An innocent, unassuming minor triad opens Missy Mazzoli’s captivating 2010 work for the string quartet entitled Death Valley Junction. As listeners, we are struck with the pure beauty of sound emitted from the string instruments, which here is featured due to the pure quality of non vibrato playing. The opening suggests a story that will slowly unravel. It moves from one musical event to the other with careful determination, the next event reacting in an almost lethargic, understated manner. In contrast to the pure non vibrato playing are moments of terrifying aggressiveness, with more vibrato than a single note can handle and quite a bit of bow pressure. The upper voices, mostly scored in the violins, feature an almost speech-like vocal quality, as if the musicians are communicating with us directly. Meanwhile, the lower voices, viola and cello, provide a firm grounding: a textural accompaniment well-suited for the violin protagonists. Pulsating chords and aggressive rhythms permeate much of the piece in the lower register. This texture lets up only occasionally. For the most part, this texture remains throughout. I heard colors of Steve Reich and Debussy within Mazzoli’s writing, harmonically, rhythmically and thematically.
What struck me most about Death Valley Junction was a use of narrative form based in the placement of the climactic moments within the piece and their proportional relationship to one another in terms of density, intensity and narrative context. The piece features a compositional form which works in the composer’s favor to pull the audience into her world, taking them on a action filled journey that utilizes tension and release to create a suspenseful narrative. Death Valley Junction is not a piece intended to wash over the listener, rather, it invites the listener to become an intrinsic part of the story as it unfolds, as if we were placed in the story itself. Mazzoli’s writing, because of its use of tension and release, suggests an immersive musical experience that demands active listening from its audience. Meanwhile, it is music that can stand on its own; it “speaks for itself” without the aid of a programmatic title or visual art/film to aid in its storytelling.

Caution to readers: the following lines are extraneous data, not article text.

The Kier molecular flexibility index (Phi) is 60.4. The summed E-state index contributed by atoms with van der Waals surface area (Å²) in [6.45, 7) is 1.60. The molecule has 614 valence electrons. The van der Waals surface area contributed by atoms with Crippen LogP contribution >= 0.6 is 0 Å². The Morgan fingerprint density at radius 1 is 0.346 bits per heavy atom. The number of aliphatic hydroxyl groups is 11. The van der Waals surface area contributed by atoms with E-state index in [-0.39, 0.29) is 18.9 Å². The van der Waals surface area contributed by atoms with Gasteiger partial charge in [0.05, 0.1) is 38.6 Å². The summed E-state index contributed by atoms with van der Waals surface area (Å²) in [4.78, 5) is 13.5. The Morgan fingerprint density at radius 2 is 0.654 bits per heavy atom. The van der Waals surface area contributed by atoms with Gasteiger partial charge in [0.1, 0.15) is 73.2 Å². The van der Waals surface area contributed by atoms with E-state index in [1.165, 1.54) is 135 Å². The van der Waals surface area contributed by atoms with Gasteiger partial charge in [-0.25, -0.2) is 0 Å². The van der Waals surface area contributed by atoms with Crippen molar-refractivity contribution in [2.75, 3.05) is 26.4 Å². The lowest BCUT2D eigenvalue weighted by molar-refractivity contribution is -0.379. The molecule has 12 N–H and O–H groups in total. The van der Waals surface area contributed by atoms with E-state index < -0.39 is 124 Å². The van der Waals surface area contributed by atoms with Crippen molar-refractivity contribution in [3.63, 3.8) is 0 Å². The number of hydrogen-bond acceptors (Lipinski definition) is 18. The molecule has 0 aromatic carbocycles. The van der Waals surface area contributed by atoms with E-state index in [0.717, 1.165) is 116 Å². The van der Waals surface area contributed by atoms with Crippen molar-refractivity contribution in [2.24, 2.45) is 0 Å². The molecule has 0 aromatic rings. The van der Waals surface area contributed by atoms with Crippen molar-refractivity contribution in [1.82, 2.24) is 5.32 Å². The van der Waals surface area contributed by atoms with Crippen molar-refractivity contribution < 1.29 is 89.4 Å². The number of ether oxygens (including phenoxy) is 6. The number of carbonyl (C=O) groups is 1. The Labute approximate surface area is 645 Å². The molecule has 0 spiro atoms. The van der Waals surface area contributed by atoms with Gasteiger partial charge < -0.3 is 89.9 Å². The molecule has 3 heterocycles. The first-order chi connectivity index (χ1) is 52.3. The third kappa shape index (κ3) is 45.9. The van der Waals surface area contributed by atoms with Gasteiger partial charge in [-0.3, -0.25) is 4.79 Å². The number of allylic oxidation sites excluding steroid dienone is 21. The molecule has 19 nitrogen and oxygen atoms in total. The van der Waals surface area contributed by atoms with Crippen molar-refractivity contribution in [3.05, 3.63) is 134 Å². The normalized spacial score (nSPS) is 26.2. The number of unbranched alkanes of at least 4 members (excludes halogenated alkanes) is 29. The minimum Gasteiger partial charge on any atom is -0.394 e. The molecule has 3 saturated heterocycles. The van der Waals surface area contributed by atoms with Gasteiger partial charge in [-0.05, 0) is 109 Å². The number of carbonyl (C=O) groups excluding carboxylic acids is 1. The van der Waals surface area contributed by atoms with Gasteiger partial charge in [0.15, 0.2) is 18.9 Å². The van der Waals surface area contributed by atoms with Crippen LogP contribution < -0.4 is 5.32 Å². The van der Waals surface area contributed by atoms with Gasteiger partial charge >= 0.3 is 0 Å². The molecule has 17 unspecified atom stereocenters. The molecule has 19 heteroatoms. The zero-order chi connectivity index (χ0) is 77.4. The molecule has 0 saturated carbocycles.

While there are many topographical points of interest along the way, the overall structure of the piece reaches its climax in a section of the piece which begins exactly at 5:28 (according to the time stamp provided by YouTube). In this section, which lasts from 5:28 to 6:40, we experience the most rapid rate of change between different musical material, the highest points of rhythmic intensity within the piece, the most dense harmonies (featuring a beautiful Ebmaj7#9#11 chord at 5:44) and the greatest use instrumental range. However, the most interesting aspect of this section of the piece is the fact that it begins at the Golden Ratio in terms of its chronological placement within the work itself. If we analyze the beginning of the new section (5:28) in terms of the golden ratio, we can find the section begins at the Golden Ratio “moment” of the piece; in other words, the moment exactly between “a” and “b” in the diagram below. If we translate the YouTube time stamp into the number of seconds that have elapsed since the beginning of the piece, we can find that this moment occurs 328 seconds from the beginning of the piece (here labeled as “a”) and 204 seconds from the end (here labeled as “b”). Entered into the equation below, we see that the ratio of the two sections equals 1.60784314…, remarkably close to the “golden” 1.618 value.
This detail may likely play into what Mazzoli values most in her musical work. She may deem the golden ratio (either consciously or unconsciously) to be an excellent attribute that is aesthetically pleasing to the ear, the apollonian brain, and the dionysian emotional psyche. However, we cannot say whether she intended to employ the use of the Golden Ratio, or if it appeared naturally as a result of her basic human aesthetic instincts. Although the Golden Ratio can be found in numerous different cultures and civilizations throughout world history, and of course in nature, Mazzoli’s use of the golden ration here ties her strongly to the Western classical tradition; it’s use in Western art can be dated back to the Acropolis of ancient Greece, and has considered a standard of aesthetic beauty, in all artistic practices ever since.
Provided to YouTube by NAXOS of America
Death Valley Junction · Jasper String Quartet
℗ 2017 Sono Luminus
Released on: 2017-03-17